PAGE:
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CodeZTM
03-16-2009, 03:51 PM
Fire Emblem:Shadow Dragon was a "must have" game for me, which is pretty awesome considering that there is not many series out there that I "stalk". Its predecessors on the handheld for me was the Fire Emblem for the Game Boy Advance and Fire Emblem:Sacred Stones (for the sake of the review, I'm ignoring console versions of the game), both of which I highly regard for wonderful gameplay and hours upon hours of enjoyment for years and years. Does Shadow Dragon keep up to this legacy, or does it fail miserably?

Fire Emblem (for those who don't know, but should) is a strategy based game, revolved around the medieval times and usually involving foreign politics, war and some sort of old-age threat of darkness overpowering the land. Shadow Dragon takes the cake with all of that. You play as Prince Marth, a young man who was ripped away from his kingdom after an ally nation betrayed his father, the King, and was forced into hiding until the day where he could retake his nation. It begins simply as a game to retake Marth's throne, gaining individual allies along the way, forming a small militia, but evolves into a race to stop an ancient darkness from overtaking the entire world.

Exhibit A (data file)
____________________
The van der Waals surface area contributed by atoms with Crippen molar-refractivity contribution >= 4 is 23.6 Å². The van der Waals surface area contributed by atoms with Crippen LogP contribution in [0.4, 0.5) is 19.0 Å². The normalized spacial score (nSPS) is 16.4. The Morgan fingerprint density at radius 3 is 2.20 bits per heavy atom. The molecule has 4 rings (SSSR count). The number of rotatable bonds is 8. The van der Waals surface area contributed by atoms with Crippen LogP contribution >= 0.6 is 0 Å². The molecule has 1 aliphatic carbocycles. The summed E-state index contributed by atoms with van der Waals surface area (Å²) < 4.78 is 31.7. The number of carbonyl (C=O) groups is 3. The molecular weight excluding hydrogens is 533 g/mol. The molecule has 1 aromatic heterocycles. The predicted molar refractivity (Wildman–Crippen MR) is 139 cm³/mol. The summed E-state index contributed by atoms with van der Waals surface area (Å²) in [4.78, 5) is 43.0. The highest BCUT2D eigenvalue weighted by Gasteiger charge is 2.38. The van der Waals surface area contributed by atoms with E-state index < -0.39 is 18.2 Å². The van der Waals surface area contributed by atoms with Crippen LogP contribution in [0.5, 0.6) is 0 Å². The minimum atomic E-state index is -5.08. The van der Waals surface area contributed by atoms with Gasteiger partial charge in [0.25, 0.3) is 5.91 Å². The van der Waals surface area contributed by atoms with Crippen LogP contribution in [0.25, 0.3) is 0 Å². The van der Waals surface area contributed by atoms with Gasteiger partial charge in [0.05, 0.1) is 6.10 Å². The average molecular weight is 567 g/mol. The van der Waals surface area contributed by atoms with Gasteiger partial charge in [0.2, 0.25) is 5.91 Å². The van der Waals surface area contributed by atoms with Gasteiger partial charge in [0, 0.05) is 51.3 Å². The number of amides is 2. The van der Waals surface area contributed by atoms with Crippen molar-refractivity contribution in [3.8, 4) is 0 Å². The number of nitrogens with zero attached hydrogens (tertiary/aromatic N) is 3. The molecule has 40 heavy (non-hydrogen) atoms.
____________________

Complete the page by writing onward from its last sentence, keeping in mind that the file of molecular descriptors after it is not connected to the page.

The first aspect that most should realize is the graphics. The graphics are such a step above the previous two entries into the series here in America, it's almost mind-boggling. Even for the DS, the graphics are specatular and clean cut. In short, they're sexy. The animations graphics, as usual, are rather annoying to watch over and over again, but luckily can be turned off at the flick of a switch. The map environments have an eerie similarity to the previous two titles, relying heavily on already used graphics.

But most are probably wondering, "how exactly does the DS function with the game?". Thankfully, the gameplay with the DS is fun either way you look at it. Gamers are free to use the stylus to go through menus and select destinations for your characters, or can go old school and use the arrows/buttons like previous games have allowed. The bottom screen of the DS utilizes the gameplay map, while the top can toggle between character stats and the view of the entire map on a large scale. The top screen is a function that previous games lacked, and is a WONDERFUL addition for those who hated scrolling through screen after screen looking at character biographies in the previous games. So, therefore, the gameplay is drastically improved upon the previous titles in the series.